Starches

_____ servings per day

  • One starch exchange = 15 grams carbohydrate, 3 grams protein, 0-1 grams fat, 80 calories

Type

One Exchange/Serving

Bagel (varies), 4 ounces

¼ of a bagel (1 ounce)

Bread (white, pumpernickel, whole wheat, rye)

1 slice

Bread, reduced calorie or “lite”

2 slices

Broth-based soup

1 cup

Cooked beans, peas, or corn

½ cup

Cooked cereal

½ cup

Crackers

4-6

English muffin, hot dog bun, or hamburger bun

½

Pasta, rice

1/3 cup

Popcorn, air popped, no fat added

3 cups

Potato

1 small (3 ounces) or ½ cup mashed

Pretzels

¾ ounce

Sweet potato or yam

½ cup

Tortilla

1 small

Unsweetened, dry cereal

¾ cup

Fiber is what makes one carbohydrate better than another. Remember to choose higher fiber breads and bread products for a better effect on your blood sugar.

Non-Starchy Vegetables

_____ servings per day

  • One vegetable exchange = 5 grams carbohydrate, 2 grams protein, 0 grams fat, and 25 calories

Type

One Exchange/Serving

Cooked vegetables

½ cup

Raw vegetables

1 cup

Tomato or vegetable juice

½ cup

Three servings of non-starchy vegetables add up to one serving of “carbohydrate,” meaning a bread, fruit, or milk exchange. For example, if you eat a large salad with 3 cups of vegetables, you should count that as 1 serving of carbohydrate.

Fruits

_____ servings per day

  • One fruit exchange = 15 grams carbohydrate, 0 grams protein, 0 grams fat, and 60 calories

Type

One Exchange/Serving

Canned fruit

½ cup

Dried fruit

¼ cup

Fresh fruit

1 small or 1 cup (eg, cut up or berries)

Fruit juice

½ cup

Although whole fruits and fruit juices have the same amount of carbohydrate (in the servings listed above), it’s usually better to choose the whole fruit more often because it has fiber.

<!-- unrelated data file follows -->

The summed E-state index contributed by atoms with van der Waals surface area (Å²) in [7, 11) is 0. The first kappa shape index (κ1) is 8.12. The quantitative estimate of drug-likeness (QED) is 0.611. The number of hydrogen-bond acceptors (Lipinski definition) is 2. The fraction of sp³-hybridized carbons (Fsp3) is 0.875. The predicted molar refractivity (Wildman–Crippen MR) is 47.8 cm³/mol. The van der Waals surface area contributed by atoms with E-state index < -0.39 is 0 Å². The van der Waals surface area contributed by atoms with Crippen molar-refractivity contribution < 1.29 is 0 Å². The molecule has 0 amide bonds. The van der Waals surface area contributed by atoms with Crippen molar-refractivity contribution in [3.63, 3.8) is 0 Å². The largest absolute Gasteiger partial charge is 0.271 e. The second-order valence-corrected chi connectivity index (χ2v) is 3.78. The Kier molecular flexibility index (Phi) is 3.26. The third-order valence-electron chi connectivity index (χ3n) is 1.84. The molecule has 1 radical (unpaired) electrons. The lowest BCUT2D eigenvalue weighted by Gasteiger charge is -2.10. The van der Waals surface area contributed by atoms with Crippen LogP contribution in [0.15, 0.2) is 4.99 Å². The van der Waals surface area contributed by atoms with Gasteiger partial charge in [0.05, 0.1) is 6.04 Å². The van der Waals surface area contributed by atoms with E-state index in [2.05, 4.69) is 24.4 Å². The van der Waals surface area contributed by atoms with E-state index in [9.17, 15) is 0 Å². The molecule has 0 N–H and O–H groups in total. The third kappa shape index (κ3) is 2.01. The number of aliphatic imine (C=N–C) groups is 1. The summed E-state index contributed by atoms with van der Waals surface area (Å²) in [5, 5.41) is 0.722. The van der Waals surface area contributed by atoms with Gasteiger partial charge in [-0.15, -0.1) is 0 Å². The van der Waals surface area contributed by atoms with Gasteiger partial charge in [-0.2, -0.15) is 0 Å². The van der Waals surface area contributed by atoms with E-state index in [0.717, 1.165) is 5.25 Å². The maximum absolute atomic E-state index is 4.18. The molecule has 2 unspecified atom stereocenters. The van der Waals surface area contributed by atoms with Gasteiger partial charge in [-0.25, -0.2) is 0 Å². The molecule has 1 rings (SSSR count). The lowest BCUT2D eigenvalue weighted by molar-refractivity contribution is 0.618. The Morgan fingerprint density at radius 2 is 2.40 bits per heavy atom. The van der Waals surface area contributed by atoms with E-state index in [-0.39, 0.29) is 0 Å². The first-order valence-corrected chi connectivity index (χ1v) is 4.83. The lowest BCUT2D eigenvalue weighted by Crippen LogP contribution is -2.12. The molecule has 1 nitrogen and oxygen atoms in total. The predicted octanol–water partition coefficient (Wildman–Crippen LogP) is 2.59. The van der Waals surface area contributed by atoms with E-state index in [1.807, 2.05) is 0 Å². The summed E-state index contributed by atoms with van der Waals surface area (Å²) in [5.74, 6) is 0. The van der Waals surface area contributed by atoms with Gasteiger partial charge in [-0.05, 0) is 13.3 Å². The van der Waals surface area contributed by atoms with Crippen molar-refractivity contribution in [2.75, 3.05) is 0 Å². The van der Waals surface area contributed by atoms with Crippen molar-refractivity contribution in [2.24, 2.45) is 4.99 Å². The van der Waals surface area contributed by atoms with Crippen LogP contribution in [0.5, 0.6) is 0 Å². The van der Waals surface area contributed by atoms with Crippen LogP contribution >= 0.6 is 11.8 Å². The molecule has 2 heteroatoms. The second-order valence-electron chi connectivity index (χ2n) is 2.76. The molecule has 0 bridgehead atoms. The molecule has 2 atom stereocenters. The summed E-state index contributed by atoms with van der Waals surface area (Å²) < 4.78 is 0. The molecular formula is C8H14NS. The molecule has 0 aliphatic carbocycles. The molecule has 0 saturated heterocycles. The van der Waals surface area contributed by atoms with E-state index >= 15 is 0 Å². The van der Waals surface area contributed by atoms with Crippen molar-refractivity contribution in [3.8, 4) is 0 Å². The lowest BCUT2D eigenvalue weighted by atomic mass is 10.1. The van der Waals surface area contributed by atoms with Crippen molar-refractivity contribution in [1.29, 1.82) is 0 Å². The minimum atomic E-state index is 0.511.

Milk

_____ servings per day

  • One milk exchange = 12 grams carbohydrate and 8 grams protein (Fat and calories vary as listed below.)

Type

One Exchange/Serving

0-3 grams fat and 90 calories per serving

Nonfat or low-fat milk

1 cup

Plain, nonfat yogurt

¾ cup

Nonfat or low-fat soy milk

1 cup

5 grams fat and 120 calories per serving

2% Milk

1 cup

Soy milk

1 cup

Yogurt, plain, low-fat

¾ cup

8 grams fat and 150 calories per serving

Whole milk

1 cup

Yogurt, plain (made from whole milk)

¾ cup

Keep in mind that only the milk products that are in fluid form, such as milk and yogurt, typically have carbohydrate. Cheese, on the other hand, is considered a high-fat meat substitute. You can remember this because when cheese is made, the curd (solid) is separated from the whey (liquid).

Meat and Meat Substitutes

_____ servings per day

  • One very lean meat exchange = 0 grams carbohydrate, 7 grams protein, 0-1 grams fat, and 35 calories
  • One lean meat exchange = 0 grams carbohydrate, 7 grams protein, 3 grams fat, and 55 calories
  • One medium-fat meat exchange = 0 grams carbohydrate, 7 grams protein, 5 grams fat, and 75 calories
  • One high-fat meat exchange = 0 grams carbohydrate, 7 grams protein, 8 grams fat, and 100 calories